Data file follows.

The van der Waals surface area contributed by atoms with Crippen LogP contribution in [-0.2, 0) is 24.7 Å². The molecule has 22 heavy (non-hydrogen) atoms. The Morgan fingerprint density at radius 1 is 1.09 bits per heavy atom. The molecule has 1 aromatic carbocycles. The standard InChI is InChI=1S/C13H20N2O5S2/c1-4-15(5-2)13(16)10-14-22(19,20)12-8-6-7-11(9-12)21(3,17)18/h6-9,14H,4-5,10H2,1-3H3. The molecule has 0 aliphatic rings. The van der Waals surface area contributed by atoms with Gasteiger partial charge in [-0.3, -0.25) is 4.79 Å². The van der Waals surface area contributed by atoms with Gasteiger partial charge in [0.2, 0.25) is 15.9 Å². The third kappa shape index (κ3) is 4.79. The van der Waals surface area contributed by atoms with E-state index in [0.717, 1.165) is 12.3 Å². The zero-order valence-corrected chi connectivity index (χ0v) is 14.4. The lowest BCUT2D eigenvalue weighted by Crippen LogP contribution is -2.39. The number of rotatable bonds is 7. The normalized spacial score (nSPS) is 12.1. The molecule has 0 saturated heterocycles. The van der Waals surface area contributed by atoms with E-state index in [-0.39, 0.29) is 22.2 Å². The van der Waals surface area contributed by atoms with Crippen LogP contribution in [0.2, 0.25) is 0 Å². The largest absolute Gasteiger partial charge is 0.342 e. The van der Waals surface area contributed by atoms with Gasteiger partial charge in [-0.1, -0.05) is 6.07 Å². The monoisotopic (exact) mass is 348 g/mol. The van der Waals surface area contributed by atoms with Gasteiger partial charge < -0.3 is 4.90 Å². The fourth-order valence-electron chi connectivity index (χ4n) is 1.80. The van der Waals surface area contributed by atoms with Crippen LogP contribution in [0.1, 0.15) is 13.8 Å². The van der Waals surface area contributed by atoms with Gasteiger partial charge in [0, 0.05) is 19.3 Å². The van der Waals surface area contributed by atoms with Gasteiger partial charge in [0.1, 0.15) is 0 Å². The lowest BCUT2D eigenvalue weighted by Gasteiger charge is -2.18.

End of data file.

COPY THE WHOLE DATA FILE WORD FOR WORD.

The van der Waals surface area contributed by atoms with Crippen LogP contribution in [-0.2, 0) is 24.7 Å². The molecule has 22 heavy (non-hydrogen) atoms. The Morgan fingerprint density at radius 1 is 1.09 bits per heavy atom. The molecule has 1 aromatic carbocycles. The standard InChI is InChI=1S/C13H20N2O5S2/c1-4-15(5-2)13(16)10-14-22(19,20)12-8-6-7-11(9-12)21(3,17)18/h6-9,14H,4-5,10H2,1-3H3. The molecule has 0 aliphatic rings. The van der Waals surface area contributed by atoms with Gasteiger partial charge in [-0.3, -0.25) is 4.79 Å². The van der Waals surface area contributed by atoms with Gasteiger partial charge in [0.2, 0.25) is 15.9 Å². The third kappa shape index (κ3) is 4.79. The van der Waals surface area contributed by atoms with E-state index in [0.717, 1.165) is 12.3 Å². The zero-order valence-corrected chi connectivity index (χ0v) is 14.4. The lowest BCUT2D eigenvalue weighted by Crippen LogP contribution is -2.39. The number of rotatable bonds is 7. The normalized spacial score (nSPS) is 12.1. The molecule has 0 saturated heterocycles. The van der Waals surface area contributed by atoms with E-state index in [-0.39, 0.29) is 22.2 Å². The van der Waals surface area contributed by atoms with Crippen LogP contribution in [0.2, 0.25) is 0 Å². The largest absolute Gasteiger partial charge is 0.342 e. The van der Waals surface area contributed by atoms with Gasteiger partial charge in [-0.1, -0.05) is 6.07 Å². The monoisotopic (exact) mass is 348 g/mol. The van der Waals surface area contributed by atoms with Gasteiger partial charge < -0.3 is 4.90 Å². The fourth-order valence-electron chi connectivity index (χ4n) is 1.80. The van der Waals surface area contributed by atoms with Crippen LogP contribution in [0.1, 0.15) is 13.8 Å². The van der Waals surface area contributed by atoms with Gasteiger partial charge in [0, 0.05) is 19.3 Å². The van der Waals surface area contributed by atoms with Gasteiger partial charge in [0.1, 0.15) is 0 Å². The lowest BCUT2D eigenvalue weighted by Gasteiger charge is -2.18.